For a long time, many companies lacked the foresight to make clear and public commitments to DEI policies in place, inadvertently deterring women and minorities from applying. Thankfully, this is changing, and these days the company without a clear DEI policy is the exception to the rule. But it’s not enough to just highlight such policies, fintechs need to show continued commitment.
One important way to attract top talent is by looking into local or national requirements to officially become a great place to work. For example, Kani Payments recently signed up to the North of Tyne’s Combined Authority ‘Good Work Pledge’ to make low-paid unemployment a thing of the past. We have also been accredited as a Living Wage Employer, which is the only rate calculated according to the costs of living. It provides a voluntary benchmark for employers that wish to ensure their staff earn a wage they can live on, not just the government minimum.
Companies should also champion strong diverse leadership so that employees can see other people like them in these roles, and help them understand options, pathways and the experience/skills required to develop in their field.
Kani Payments practices what it preaches. Its inclusive and collaborative culture was a big draw for me when I was approached by CEO Aaron Holmes to join the company in 2020. I’m proud to be the Chief Marketing Officer for such a dynamic and innovative company, one that thrives because of the differences and the diversity within our team.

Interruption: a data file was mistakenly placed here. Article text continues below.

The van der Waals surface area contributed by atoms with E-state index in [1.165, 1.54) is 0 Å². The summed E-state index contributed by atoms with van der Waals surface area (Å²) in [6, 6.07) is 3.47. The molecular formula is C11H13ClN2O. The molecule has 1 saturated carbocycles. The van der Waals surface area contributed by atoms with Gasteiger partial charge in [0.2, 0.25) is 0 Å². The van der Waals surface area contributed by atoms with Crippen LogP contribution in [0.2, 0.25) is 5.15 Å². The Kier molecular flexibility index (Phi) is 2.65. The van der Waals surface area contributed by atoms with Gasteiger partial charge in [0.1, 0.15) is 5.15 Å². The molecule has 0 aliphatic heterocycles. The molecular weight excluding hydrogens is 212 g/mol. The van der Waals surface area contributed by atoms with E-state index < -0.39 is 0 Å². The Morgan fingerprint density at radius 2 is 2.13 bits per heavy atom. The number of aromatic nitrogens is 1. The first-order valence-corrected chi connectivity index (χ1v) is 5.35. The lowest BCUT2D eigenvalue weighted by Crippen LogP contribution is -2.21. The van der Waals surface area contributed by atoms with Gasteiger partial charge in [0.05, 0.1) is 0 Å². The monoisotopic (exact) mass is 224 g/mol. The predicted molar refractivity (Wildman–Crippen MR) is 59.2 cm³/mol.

Kani Payments is a great example of how, when people of all backgrounds are empowered to contribute to the fintech decision-making process, it creates positive ripples across the whole enterprise, and beyond into wider society.
Many of the barriers that prevent all genders, races and those with disabilities from achieving their aims are built from outdated attitudes and beliefs that we can all do our part to tackle. When half of the world’s population is female, and minority demographics across race and disabilities are growing, understanding their needs will be crucial to the future success of fintech.
Melissa Beckett is Chief Marketing Officer at Kani Payments